European Commission pushes for software patents via a trusted court

Brussels, 8 May 2009 — The European Commission is pushing for software patents via a centralised trusted patent court that would be created with the UPLS (United Patent Litigation System), an international treaty that would remove national courts. This court system would shielded against any review of the European Court of Justice (ECJ) on software patents. The last word over software patents would be in the hands of patent judges.

The complete power to validate software patents will reside in the hands of hand-picked specialized patent judges. There won't be any judicial oversight by an independent court.

The patent lords have the final word at the end of the story. This is not acceptable.

The Microsoft lobbying ecosystem is pushing hard for this central patent court, that would give more certainty to their floating software patents granted by the EPO. Quote Zuck here.

Hartmut Pilch had the right vision in 2007: "I don't think EU joining European Patent Convention (EPC) would automatically mean that ECJ can intervene on substantive patent law questions. If there is a ECJ above the European Patent Judiciary (EPJ), then probably only for very special questions relating to areas outside patent law, such as EU treaties, and it would not be accessible to the litigating parties but only to the EPJ itself."

Benjamin Henrion, President of the association and leader of the litigation working group, says: "A central patent court forbidding any petition right for review to the ECJ means the patent court has the last word over software patents. The Agreement is drafted in a way to avoid the ECJ intervention on software patents."

XXX, member of the FFII litigation working group: "At the time the US Supreme Court is reviewing the deviant decisions of specialized patent courts, the European Commission is designing a system that forbids this. I have the impression they don't want to learn from the American mistakes."

It carries the risk that if the Advocate General is dependent of the patent system, it can deny a request to appeal for important questions such as limits of patentability. This is typically what happens in Germany where the Senates of the Federal Patent Court should refer basic questions to the Supreme Court but do not do this.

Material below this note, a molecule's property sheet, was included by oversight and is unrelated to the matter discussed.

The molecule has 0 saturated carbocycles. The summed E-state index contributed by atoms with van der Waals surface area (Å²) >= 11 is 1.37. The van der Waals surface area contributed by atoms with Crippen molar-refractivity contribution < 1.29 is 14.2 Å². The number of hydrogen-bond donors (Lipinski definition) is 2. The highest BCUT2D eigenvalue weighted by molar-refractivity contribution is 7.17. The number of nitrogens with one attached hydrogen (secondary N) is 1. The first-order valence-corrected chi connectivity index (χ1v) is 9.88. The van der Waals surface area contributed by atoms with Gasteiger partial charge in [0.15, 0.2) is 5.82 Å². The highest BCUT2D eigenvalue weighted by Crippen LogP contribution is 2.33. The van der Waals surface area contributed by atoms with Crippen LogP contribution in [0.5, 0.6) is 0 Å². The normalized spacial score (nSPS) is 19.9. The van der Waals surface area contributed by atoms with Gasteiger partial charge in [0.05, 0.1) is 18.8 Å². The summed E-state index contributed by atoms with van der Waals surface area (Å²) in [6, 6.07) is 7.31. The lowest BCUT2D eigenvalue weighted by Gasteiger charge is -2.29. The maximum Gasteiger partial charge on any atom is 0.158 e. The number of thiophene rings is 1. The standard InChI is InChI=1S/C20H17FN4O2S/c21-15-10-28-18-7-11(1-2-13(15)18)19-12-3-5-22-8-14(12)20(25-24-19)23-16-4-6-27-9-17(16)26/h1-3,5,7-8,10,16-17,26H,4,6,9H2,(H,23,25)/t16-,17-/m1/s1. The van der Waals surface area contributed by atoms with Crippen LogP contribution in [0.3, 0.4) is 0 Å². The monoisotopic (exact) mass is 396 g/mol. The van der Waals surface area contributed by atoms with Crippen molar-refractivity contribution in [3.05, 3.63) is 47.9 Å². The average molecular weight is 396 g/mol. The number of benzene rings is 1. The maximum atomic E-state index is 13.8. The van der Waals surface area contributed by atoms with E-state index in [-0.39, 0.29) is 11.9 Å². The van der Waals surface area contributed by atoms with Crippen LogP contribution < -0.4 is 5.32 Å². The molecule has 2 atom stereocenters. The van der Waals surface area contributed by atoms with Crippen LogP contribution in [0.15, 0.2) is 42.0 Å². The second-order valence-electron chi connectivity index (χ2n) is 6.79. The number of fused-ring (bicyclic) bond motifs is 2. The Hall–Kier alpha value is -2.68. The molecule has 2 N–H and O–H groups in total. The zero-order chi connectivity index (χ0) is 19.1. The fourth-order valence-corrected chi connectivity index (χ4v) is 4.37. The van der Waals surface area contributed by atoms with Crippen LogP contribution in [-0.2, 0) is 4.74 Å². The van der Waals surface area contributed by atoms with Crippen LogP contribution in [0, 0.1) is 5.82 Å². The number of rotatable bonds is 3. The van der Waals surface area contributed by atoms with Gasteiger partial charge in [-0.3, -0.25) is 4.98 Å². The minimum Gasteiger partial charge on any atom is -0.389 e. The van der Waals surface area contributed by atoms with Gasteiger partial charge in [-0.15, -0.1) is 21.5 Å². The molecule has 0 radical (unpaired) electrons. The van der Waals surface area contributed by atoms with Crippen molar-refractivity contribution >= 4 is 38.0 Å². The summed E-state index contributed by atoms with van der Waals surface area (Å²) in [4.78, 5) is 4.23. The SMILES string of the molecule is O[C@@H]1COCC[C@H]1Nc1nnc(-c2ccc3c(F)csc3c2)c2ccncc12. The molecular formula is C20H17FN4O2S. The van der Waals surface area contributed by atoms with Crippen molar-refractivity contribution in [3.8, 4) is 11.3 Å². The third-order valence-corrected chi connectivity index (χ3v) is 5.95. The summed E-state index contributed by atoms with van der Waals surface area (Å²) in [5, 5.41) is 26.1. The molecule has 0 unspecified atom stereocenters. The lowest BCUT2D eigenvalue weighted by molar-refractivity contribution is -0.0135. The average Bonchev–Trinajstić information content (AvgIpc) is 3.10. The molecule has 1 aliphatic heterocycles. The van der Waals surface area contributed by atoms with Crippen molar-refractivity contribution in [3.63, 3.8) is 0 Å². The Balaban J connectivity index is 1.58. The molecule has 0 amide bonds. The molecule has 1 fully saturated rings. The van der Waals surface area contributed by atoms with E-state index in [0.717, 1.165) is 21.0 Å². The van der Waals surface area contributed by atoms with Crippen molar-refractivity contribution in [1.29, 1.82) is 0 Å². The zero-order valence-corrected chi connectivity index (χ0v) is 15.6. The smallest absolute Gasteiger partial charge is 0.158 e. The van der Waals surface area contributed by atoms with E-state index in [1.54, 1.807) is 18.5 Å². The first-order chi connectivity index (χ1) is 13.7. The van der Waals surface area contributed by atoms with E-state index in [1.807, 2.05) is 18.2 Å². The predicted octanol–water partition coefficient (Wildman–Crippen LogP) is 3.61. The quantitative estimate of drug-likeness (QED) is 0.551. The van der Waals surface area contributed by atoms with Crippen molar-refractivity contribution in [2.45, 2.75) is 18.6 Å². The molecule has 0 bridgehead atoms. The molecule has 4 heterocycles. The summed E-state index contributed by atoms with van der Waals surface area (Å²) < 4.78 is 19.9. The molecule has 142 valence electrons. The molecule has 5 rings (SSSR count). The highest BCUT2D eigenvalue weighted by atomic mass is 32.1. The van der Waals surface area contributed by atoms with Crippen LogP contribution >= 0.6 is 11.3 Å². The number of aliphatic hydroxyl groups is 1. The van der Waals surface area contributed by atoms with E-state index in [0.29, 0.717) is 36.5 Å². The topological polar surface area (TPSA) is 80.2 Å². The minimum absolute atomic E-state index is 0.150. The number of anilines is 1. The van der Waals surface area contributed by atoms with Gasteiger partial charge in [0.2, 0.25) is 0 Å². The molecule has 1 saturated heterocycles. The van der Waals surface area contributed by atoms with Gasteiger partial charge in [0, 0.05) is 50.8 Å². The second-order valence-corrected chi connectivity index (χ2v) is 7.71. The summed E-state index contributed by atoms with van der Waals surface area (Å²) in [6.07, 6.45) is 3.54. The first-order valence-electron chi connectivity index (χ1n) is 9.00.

Brian Kahin, senior fellow of the Computer & Communications Industry Association, says: "Given the U.S. experience with the Court of Appeals for the Federal Circuit and the many areas where the Supreme Court has recently stepped in to provide balance, it is clear that the European Court of Justice needs to be able to oversee the evolution of patent law. Otherwise, there is constant danger that a self-interested patent community will successfully press to expand the scope, volume, and power of the patent system."

Benjamin Henrion concludes: "This specialized patent court will be shielded against external intervention. The patent judges do not like judicial review of the ECJ."


The proposed United Patent Litigation System (UPLS) is an international treaty which is heavily inspired of the defunct European Patent Litigation Agreement (EPLA).

The current draft is shielded against ECJ intervention in software patents and substantive patent law.

The specialized patent courts in the United States (CAFC) have lowered down the patentability requirements, allowing software patents, business method patents and lowered the threshold for patent quality. One of the poster child of the lowering quality is the Dembiczak case, where the specialized patent court allowed a patent over a plastic bag with a pumpkin impression. The Supreme Court judges were furious about: "This is googlleboyok".

German Federal Ministry of Economics and Technology clarified that the validation of software patents goes via central caselaw: "We must moreover continue to attempt to harmonise the practise of granting patents for computer-implemented inventions at the European level. This is to be attempted by a common European patent court system (EPLA) in which the member states can voluntarily participate. Thereby a unified procedure and legal certainty are achieved."

The large companies asked the European Parliament to drop the software patent directive, and push for a central patent court instead (put a reference here).